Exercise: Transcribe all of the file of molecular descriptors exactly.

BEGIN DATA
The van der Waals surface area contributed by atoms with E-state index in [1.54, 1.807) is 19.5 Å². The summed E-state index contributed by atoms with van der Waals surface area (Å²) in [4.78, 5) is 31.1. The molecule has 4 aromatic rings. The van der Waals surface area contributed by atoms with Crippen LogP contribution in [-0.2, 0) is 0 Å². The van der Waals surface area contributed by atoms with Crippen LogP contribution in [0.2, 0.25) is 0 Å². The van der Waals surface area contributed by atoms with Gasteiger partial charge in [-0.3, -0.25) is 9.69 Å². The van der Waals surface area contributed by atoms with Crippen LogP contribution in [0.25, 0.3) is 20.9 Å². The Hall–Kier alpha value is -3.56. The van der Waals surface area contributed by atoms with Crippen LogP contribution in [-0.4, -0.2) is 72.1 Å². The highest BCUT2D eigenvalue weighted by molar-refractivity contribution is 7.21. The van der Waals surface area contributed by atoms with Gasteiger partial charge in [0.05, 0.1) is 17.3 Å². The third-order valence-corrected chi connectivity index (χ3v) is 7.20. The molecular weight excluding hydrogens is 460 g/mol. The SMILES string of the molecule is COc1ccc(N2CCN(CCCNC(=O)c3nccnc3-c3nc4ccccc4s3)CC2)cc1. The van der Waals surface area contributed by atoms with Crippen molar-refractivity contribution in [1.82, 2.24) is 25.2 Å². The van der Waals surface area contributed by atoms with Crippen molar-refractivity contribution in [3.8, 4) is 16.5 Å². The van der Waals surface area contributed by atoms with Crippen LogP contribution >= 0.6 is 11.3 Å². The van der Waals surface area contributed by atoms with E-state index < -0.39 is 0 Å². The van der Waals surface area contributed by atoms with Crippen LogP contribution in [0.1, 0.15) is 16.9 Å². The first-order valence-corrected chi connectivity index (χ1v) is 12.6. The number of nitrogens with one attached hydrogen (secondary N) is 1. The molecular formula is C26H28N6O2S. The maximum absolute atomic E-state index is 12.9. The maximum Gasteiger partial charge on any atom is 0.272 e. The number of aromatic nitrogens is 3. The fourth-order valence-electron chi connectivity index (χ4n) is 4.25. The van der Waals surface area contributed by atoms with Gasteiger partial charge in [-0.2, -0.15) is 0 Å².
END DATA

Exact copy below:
The van der Waals surface area contributed by atoms with E-state index in [1.54, 1.807) is 19.5 Å². The summed E-state index contributed by atoms with van der Waals surface area (Å²) in [4.78, 5) is 31.1. The molecule has 4 aromatic rings. The van der Waals surface area contributed by atoms with Crippen LogP contribution in [-0.2, 0) is 0 Å². The van der Waals surface area contributed by atoms with Crippen LogP contribution in [0.2, 0.25) is 0 Å². The van der Waals surface area contributed by atoms with Gasteiger partial charge in [-0.3, -0.25) is 9.69 Å². The van der Waals surface area contributed by atoms with Crippen LogP contribution in [0.25, 0.3) is 20.9 Å². The Hall–Kier alpha value is -3.56. The van der Waals surface area contributed by atoms with Crippen LogP contribution in [-0.4, -0.2) is 72.1 Å². The highest BCUT2D eigenvalue weighted by molar-refractivity contribution is 7.21. The van der Waals surface area contributed by atoms with Gasteiger partial charge in [0.05, 0.1) is 17.3 Å². The third-order valence-corrected chi connectivity index (χ3v) is 7.20. The molecular weight excluding hydrogens is 460 g/mol. The SMILES string of the molecule is COc1ccc(N2CCN(CCCNC(=O)c3nccnc3-c3nc4ccccc4s3)CC2)cc1. The van der Waals surface area contributed by atoms with Crippen molar-refractivity contribution in [1.82, 2.24) is 25.2 Å². The van der Waals surface area contributed by atoms with Crippen molar-refractivity contribution in [3.8, 4) is 16.5 Å². The van der Waals surface area contributed by atoms with Crippen LogP contribution >= 0.6 is 11.3 Å². The van der Waals surface area contributed by atoms with E-state index < -0.39 is 0 Å². The van der Waals surface area contributed by atoms with Crippen LogP contribution in [0.1, 0.15) is 16.9 Å². The first-order valence-corrected chi connectivity index (χ1v) is 12.6. The number of nitrogens with one attached hydrogen (secondary N) is 1. The molecular formula is C26H28N6O2S. The maximum absolute atomic E-state index is 12.9. The maximum Gasteiger partial charge on any atom is 0.272 e. The number of aromatic nitrogens is 3. The fourth-order valence-electron chi connectivity index (χ4n) is 4.25. The van der Waals surface area contributed by atoms with Gasteiger partial charge in [-0.2, -0.15) is 0 Å².